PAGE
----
Wage gap: Sweatshop workers sue top clothing makers

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February 25, 1999|By Chicago Tribune

Asian women who work in ``America's worst sweatshop'' are suing such big-name clothing makers as Tommy Hilfiger, The Gap, The Limited, J. Crew and Wal-Mart, a lawyer for about 50,000 garment makers announced last month.

The class-action suits accuse 18 U.S. manufacturers of selling garments made by workers who are mistreated by foreign subcontractors in the Pacific island of Saipan, a U.S. commonwealth. The lawsuits are the first to try to use U.S. racketeering laws to hold retailers accountable for worker conditions and seek about $1 billion in damages.

Because of Saipan's ties to the U.S., the factories - mostly owned by Chinese, Japanese and Korean subcontractors - stamp their clothing with ``Made in the USA'' and are able to sidestep tariffs on imported clothing.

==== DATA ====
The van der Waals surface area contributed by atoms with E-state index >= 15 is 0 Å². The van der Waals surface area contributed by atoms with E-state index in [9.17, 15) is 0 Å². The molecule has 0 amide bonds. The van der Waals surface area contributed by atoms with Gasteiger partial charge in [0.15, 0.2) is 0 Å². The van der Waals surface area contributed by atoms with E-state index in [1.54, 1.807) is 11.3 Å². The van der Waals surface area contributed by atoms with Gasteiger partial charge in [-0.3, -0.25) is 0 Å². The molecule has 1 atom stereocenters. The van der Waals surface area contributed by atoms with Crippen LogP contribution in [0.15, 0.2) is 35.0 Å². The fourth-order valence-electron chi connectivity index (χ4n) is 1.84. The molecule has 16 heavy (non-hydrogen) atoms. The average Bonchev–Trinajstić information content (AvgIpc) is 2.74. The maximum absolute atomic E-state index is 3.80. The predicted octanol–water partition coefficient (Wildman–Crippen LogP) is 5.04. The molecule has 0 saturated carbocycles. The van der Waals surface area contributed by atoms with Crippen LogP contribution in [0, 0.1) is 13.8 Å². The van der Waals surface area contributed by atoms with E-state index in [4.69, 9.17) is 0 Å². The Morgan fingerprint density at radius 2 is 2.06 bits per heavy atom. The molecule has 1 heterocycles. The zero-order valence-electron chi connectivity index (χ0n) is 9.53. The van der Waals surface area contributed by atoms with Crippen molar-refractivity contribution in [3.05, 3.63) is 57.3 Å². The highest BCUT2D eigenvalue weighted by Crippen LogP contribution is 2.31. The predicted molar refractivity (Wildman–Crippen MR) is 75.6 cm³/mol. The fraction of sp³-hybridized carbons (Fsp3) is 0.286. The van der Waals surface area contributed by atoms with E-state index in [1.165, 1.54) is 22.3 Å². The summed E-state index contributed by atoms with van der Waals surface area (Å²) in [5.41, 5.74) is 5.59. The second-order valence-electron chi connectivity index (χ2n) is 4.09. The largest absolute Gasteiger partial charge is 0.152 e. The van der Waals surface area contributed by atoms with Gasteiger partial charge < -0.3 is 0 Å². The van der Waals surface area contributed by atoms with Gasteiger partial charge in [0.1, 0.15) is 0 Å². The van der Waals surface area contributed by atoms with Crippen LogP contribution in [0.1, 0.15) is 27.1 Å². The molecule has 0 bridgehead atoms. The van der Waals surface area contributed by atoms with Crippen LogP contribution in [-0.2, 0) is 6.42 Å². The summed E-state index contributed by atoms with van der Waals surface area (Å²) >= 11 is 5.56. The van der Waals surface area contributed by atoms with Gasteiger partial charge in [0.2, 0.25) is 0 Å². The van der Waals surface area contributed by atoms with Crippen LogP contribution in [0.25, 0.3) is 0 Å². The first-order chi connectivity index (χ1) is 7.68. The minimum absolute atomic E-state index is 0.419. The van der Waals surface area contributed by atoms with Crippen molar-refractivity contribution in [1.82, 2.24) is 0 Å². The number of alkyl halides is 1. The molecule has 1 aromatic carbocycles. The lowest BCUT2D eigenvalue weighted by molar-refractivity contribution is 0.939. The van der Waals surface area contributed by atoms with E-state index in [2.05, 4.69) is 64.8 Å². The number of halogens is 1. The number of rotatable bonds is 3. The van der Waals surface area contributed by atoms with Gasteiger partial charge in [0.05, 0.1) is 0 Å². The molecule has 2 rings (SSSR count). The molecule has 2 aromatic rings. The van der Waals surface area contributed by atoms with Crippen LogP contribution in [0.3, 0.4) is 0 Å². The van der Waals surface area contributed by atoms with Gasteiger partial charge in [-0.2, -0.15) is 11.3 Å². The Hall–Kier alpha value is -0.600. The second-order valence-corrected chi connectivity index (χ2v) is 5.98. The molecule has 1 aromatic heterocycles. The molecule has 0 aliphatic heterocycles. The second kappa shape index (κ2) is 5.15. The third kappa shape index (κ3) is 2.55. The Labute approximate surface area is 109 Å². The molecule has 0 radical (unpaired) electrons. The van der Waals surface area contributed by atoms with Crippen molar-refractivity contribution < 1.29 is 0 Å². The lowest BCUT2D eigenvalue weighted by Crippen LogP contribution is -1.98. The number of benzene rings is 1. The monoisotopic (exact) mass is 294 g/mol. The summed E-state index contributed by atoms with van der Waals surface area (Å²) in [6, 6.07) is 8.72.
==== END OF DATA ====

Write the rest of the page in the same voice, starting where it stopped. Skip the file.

In turn, workers from China and Thailand have been lured to Saipan because ``they were promised the American dream,'' said attorney Al Meyerhoff. Once there, people were allegedly forced to work up to 12 hours a day, seven days a week for subcontractors, which pay below the legal minimum wage of $3.05. Many were forced to live in guarded barracks, Meyerhoff said.

One of those workers, Carmencita Abad, said she traveled to Saipan in 1993 from her native Philippines in search of opportunity. ``I wanted to come to America,'' she said. ``I thought that since Saipan was part of the United States, I would find unlimited opportunities.''

Tommy Hilfiger, J.C. Penney and Wal-Mart said they hire only subcontractors that strictly follow U.S. labor laws.

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